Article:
On Saturday, we were expected at the pier at 9 am. The weather was excellent: blue sky, not a single cloud in sight, bright sun, and above all, almost no wind. We were really looking forward to it!
We were warmly welcomed and given wetsuits (or, as we prefer to call them, “stinksuits”) and flippers. We were a bit disappointed that we couldn’t snorkel without them, but later we were told that we had to wear them because of jellyfish season. We took our seats and were handed some papers. We signed the usual insurance documents, and Ely indicated he has diabetes. The staff was concerned but very kind. They kept asking if he was okay. We set sail, and the breathtaking views took over. That’s why we came here! Before our departure, we bought a new camera and considered getting a GoPro, but we decided not to for budget reasons. Of course, now we regret it! Luckily, you could rent an underwater camera on the boat.
After an hour and a half of sailing, we arrived at our first stop, “Fish Bowl.” Those who wanted to dive were divided into groups. We chose only to snorkel. Ely can’t dive due to his diabetes, and I am kind enough to stay with him (as I am, haha).
Ely had some concerns about our day trip with his diabetes. He had never snorkeled in open water before. During snorkeling, his insulin pump must be turned off, and he can’t measure his blood sugar levels. We brought extra supplies and his emergency syringe, which he, fortunately, has never had to use in his life. We also tested our underwater pouches for our smartphones. Ely put some glucose tablets in it and tucked it under his wetsuit. It worked perfectly. Everything stayed dry!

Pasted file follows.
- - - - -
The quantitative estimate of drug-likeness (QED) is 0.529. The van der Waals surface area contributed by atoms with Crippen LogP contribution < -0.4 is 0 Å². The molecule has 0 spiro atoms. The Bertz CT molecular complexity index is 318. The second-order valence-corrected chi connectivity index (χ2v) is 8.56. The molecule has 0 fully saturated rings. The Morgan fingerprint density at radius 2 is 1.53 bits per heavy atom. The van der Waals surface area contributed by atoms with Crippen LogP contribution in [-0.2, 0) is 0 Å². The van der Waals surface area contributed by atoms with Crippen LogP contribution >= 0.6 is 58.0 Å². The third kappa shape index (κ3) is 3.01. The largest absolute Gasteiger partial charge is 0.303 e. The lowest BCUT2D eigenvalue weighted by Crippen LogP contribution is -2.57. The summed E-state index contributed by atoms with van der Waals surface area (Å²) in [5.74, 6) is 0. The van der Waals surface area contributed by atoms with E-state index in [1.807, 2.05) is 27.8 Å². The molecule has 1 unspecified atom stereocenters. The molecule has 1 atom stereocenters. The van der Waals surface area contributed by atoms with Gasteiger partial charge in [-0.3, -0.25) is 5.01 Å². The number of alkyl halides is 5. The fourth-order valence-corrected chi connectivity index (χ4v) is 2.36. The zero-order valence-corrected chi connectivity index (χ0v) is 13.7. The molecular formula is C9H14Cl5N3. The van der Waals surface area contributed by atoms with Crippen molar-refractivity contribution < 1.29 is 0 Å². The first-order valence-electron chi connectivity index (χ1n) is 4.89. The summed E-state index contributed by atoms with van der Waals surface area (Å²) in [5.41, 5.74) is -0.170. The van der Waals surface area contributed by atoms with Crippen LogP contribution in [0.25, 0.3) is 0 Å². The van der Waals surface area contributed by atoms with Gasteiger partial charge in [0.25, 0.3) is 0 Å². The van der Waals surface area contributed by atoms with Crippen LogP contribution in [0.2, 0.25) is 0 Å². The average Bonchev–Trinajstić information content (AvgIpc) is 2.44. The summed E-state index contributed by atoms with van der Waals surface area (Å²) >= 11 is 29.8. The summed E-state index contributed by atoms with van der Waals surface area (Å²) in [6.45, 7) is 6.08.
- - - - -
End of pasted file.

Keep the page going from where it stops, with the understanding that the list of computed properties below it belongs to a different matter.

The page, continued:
With our wetsuits and flippers on and our underwater camera in hand, we descended from the boat. I was so glad I had the wetsuit on! It was so cold, brrr. I had snorkeled before in Egypt and Thailand, and the water there was always delightful! Here, of course, it’s winter. Ely thought it wasn’t too bad, all things considered. As we moved away from the boat, we were in more open water, and the reef was quite deep below us. We could still see the beautiful underwater world, but it felt distant. We swam further and were amazed at being able to admire the coral in all its glory. Now it was only 50 centimeters away from our noses. Our underwater camera came in handy, and we took as many photos and videos as we could.
We encountered stunning coral formations and swam among the fish. I had made some great snorkeling trips before, but this one definitely tops the list. It was a beautiful palette of colors, with both soft and hard corals. I particularly loved the way the soft corals swayed in the water. We felt like we were in Finding Nemo, although, unfortunately, we didn’t spot Nemo himself.
Trivia: Coral looks like a kind of covered rock or plant. It’s actually an animal, but it doesn’t look like one. Coral also includes sponges (tiny animals). It’s tiny, just a few millimeters. Sponges have little veins; in between, there are tiny holes, which are actually mouths. Coral is the collective name for them.
I regularly checked on Ely to make sure he was feeling okay. High blood sugar is unhealthy; if his sugar gets too low, he can faint, but he feels great. We snorkeled for an hour and a half and decided to return to the boat. That way, Ely could measure his blood sugar again, and I was getting cold too. Just below our boat, we encountered a barracuda, the big fish Nemo wanted to kill.